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Brochures are a very effective way of communicating with your audience. It is very important to have good brochure design principles.
But the truth is there are a lot of design aspects to a brochure that can make it difficult to produce in a professional manner. A lot of information is available on creating brochures, you just got a type in the words design a brochure into a Google search to see the multitude of information available. What I noticed was that there was not a lot of comprehensive and detailed information available on how to design a brochure.
Well help is at hand.In this office tutorial I have collected all the information that I’ve gathered over the years on creating brochures successfully, and I am going to share this information with you. I will also supply a brochure template for the layout and a brochure template of the finished product. Hopefully it will make your job a little bit easier. Right from the outset can I say that you should view this project as an opportunity to hone your existing skills and have fun creating a beautiful tri-fold brochure.
I have a strong interest in design features and characteristics and have tried many different effects to see what works and what does not. Now before I move into the nitty-gritty of how to do all this. Can I just say that what you will be looking at is the way I do things, it isn’t necessarily the way that all things should be done and I’m merely here just passing on to you processes and effects that are worked for me over the years. If you have a great technique, a tip or a trick on how to design a brochure that you use why not post a comment at the bottom of this blog so all can benefit.
The steps are outlined in these office tutorial videos on how to design a brochure. Watch them and pause your video where necessary and copy the steps that are shown. The first video deals with the foundation or layout of your brochure.
Below you will find the foundation document and the completed brochure for you to download after you login to the site.
Download the free template
Brochure Design Template
Brochure Design Video Part1
Brochure Design Video Part2.
This second video now gets into the fun stuff, adding shapes, images, effects, all of the really cool stuff that we all enjoy doing.
When I refer to a brochure I mean a pamphlet a leaflet and in particular we are going to be looking at a trifold two page six sided brochure. Out of interest the word brochure is an 18th century French word “brocher” which means” to stitch”. This refers to the stitching that would hold a book together. For those who like a bit of trivia.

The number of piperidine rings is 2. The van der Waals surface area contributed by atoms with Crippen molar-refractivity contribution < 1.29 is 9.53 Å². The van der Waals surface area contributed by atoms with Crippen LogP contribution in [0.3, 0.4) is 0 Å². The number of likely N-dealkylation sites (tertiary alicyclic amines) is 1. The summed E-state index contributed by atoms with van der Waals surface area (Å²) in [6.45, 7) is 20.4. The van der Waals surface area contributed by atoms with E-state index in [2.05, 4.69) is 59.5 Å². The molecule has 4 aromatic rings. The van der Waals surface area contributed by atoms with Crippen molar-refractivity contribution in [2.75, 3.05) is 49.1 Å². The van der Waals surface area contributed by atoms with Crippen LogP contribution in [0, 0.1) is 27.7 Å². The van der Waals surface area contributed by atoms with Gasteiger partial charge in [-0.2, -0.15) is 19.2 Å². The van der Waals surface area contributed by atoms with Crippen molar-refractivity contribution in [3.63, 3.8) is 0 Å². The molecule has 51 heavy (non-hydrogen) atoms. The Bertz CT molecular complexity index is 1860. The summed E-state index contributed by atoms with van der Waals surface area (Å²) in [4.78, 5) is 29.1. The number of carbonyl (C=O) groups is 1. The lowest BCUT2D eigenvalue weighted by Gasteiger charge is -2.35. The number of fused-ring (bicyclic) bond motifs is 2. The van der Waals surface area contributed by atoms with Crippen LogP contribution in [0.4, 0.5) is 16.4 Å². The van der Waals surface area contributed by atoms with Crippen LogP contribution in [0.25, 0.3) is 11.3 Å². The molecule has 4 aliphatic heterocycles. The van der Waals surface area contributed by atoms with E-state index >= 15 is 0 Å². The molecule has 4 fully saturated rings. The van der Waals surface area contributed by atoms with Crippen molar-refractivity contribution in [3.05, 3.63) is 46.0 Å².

The brochure design aspects include not only the images, shapes and effects but more importantly the layout of the document. It is been my observation and you may agree that so many good projects are ruined or miss their mark because of poor layouts. If you are producing a trifold brochure or threefold brochure whatever you like to call it, then it is particularly important that you have your document laid out effectively. With a brochure this is particularly important because it has to be folded neatly and the text visible on all six faces in the right order, with appropriate margins. The page order is (Outer page 5, 6, 1, Inner page 2, 3, 4,) View Illustration below
Preparation steps required to design a brochure. Here are the 6 brochure design aspects.
1. Document layout.
2. Document styling.
3. Document effects
I often see that many skip step 1 and go straight to 2 and 3. The foundation of a document largely is unseen, but without a good foundation it’s like building our house out of straw.
So the first thing we’re going to look at is the foundation or document layout. When the document is laid out effectively and locked the rest of the process is much easier to perform. In the illustration below you will be able to see some of the foundation aspects of good brochure design.
- The four inside margins between the text placeholders on the inner and outer pages should be at least twice the width of the outside page margins.
- The page size should be set to a size appropriate for your printer, generally I use A 4 or A3. Remember that the default for Microsoft Word is letter-size, if you create your document in letter-size and then later change it to A4 everything will move accordingly. So set your page size first, and then set your margins.
- Add gridlines to your document. Add your text boxes. An appropriate size for your text box would be 19 cm x 7.5 cm approximately. Your outer page margins should be a minimum of at least 1 cm for the top, bottom, right and left.
- Set the inside margins of your text boxes to approximately .5 cm. This will give you a less cluttered look, making your document more appealing to the eye.
- Allow placeholders for your images. Please remember to resize and compress your images before importing them especially if you are using high resolution photographs. A couple of days ago I had a brochure created in Microsoft Word sent to me for printing, it was only two pages long but weighed in at 52 MB. Save your high-resolution photographs for posters, not word documents. I simply use Microsoft’s Picture Manager. It will allow you to resize and compress your images before importing them into your word document.